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ExtJS 4.2, Spring MVC 3.2.4, and Maven Example Using NetBeans IDE 7.3

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ExtJS 4.2, Spring MVC 3.2.4, and Maven Example Using NetBeans IDE 7.3

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This tutorial will walk you through how to implement a CRUD (Create, Read, Update, Delete) DataGrid using ExtJS 4.2, Spring MVC 3.2.4 and Maven with NetBeans IDE 7.3.

What do we usually want to do with data?

  • Create (Insert)
  • Read / Retrieve (Select)
  • Update (Update)
  • Delete / Destroy (Delete)

In this example, I’m going to use JSON as a data format exchange between the browser and the server.

1. Create a new Project in NetBeans IDE

  1. Go to File > New Project or press ctrl+shift+N
  2. Select maven > Project from Archetype and click next
  3. In the search-box write extjs and select extjs-springmvc-webapp and click next
  4. Enter Project Name, Location, and Package and click finish
Finally you are going to get a project directory like this one:


2. Modify the project

At this moment you can run your project and it is going to show you a grid in which you can edit 2 users. However this archetype has a little problem. If you see the file UserService.java that is inside com.extjs.spring.services package, it uses a method called parseUserJson which is used by updateUser method. 

...
    /**
     * Update a user in the system
     */
    @RequestMapping(value = "/user/update", method = RequestMethod.POST)
    public Map updateUser( HttpServletRequest request, HttpServletResponse response, Principal principal
            , @RequestBody String json ) throws Exception
    {
        //TODO replace this with your real code here.
        Collection<User> parsedUsers = parseUserJson(json);

        // Update all of the users (client is sending us array of users in json)
        if ( parsedUsers != null )
        {
            for (User parsedUser : parsedUsers)
            {
                User localUser = users.get(parsedUser.getId());
                if ( localUser == null )
                {
                    throw new RuntimeException("Invalid User");
                }

                // save changes to local user
                localUser.setName(parsedUser.getName());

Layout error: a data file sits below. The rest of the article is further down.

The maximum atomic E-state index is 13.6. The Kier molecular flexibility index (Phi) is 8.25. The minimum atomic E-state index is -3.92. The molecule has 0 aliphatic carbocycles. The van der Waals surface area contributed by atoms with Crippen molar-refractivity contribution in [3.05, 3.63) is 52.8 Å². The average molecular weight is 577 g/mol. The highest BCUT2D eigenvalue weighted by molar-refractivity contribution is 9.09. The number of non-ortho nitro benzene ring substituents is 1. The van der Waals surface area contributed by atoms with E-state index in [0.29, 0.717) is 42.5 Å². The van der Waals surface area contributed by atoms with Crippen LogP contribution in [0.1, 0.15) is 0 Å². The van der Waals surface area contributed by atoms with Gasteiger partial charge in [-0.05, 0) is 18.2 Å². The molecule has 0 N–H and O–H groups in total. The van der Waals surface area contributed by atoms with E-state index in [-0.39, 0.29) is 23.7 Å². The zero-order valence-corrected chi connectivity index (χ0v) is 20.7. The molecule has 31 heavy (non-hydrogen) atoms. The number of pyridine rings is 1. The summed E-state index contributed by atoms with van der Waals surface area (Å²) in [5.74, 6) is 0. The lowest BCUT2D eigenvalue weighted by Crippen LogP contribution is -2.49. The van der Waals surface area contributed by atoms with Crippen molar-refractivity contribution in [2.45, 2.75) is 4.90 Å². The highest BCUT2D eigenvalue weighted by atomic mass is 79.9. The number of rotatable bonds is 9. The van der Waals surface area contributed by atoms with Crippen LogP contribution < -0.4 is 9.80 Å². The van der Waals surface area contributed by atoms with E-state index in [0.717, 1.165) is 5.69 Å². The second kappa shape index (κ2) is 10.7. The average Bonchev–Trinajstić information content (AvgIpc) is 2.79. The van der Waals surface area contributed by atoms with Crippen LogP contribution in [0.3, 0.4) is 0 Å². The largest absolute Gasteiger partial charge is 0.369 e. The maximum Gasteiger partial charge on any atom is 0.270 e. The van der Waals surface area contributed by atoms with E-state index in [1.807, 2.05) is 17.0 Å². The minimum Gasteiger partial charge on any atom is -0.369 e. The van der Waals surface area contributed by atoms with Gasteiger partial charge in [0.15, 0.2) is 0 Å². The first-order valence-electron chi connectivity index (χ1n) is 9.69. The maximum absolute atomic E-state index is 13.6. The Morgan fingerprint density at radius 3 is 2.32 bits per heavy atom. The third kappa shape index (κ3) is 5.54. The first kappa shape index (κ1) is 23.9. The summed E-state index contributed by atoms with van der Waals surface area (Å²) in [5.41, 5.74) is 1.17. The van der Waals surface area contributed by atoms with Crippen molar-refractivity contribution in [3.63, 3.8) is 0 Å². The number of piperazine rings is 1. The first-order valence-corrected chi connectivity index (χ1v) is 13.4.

localUser.setEmail(parsedUser.getEmail());
            }
        }


        Map results = new HashMap();
        results.put("succes", true);
        return results;
    }


    /**
     * Parse an json packet of user(s)
     */
    private Collection<User> parseUserJson( String json ) throws Exception
    {
        try
        {
            if ( json.startsWith("[") && json.endsWith("]") )
            {
                // array of users
                ObjectMapper mapper = new ObjectMapper();
                TypeReference ref = new TypeReference<Collection<User>>(){};
                Collection<User> user = (Collection<User>) mapper.readValue(json, ref);
                return user;
            }
            else
            {
                // Single object
                ObjectMapper mapper = new ObjectMapper();
                Collection<User> users = new ArrayList<User>();
                users.add( (User) mapper.readValue(json, User.class) );
                return users;
            }
        }
        catch (Exception ex)
        {
            throw new RuntimeException("Invalid USER Json");
        }
    }
...

The problem with that approach is that if we want to create more Models Objects or POJOs, we need to create a parser method for every controller. 

An option to solve this problem would be to create a base-controller and extend all new controllers from it. However, we still need to call the parser method every time that we read an object sent as @RequestBody parameter. Another option could be create a util or helper class that implements this method, and call it from controllers, but we still need to call that method every time that we need to deserialize a @RequestBody.

By default, in spring controllers, if we pass a class or a List<Class> to the @RequestBody parameter, it parses the string and converts the object directly. For example: 

    @RequestMapping(value = "/update", method = RequestMethod.POST)
    public void updateUser(@RequestBody List<User> inUsers) throws Exception    {
        for (User user : inUsers) {
            User localUser = users.get(user.getId());
            if (localUser == null) {
                throw new RuntimeException("Invalid User");
            }

            // save changes to local user
            localUser.setName(user.getName());
            localUser.setEmail(user.getEmail());
        }
    }

This could be the best solution, but we have another problem. When we only edit one row in our grid it sends the next json to the server.

{"id":"1","name":"Eds","email":"ed@sencha.com"}

As you can see, it sends the object without the square brackets "[..]" that represents an array. ie:

[{"id":"1","name":"Eds","email":"ed@sencha.com"}]

That means that it is only going to work when we edit two or more rows in the grid since it sends an array of objects, ie:

[{"id":"1","name":"Edss","email":"ed@sencha.com"},{"id":"2","name":"Tommys","email":"tommy@sencha.com"}]

There are two possible solutions:

  • Modify ExtJS Store to send always an array instead a single object. Since I don't know how to do that, and it could break other parts of the framework, I discarded this option
  • Create a CustomMappingJacksonHttpMessageConverter for Spring. To me this is a better option since doesn't affects anything in Spring Framework internally.
To do the second option we need to do 3 things:
  1. Create the CustomMappingJacksonHttpMessageConverter java Class.
  2. Instantiate that class inside the Spring Servlet configuration file ( in this case I am going to use XML)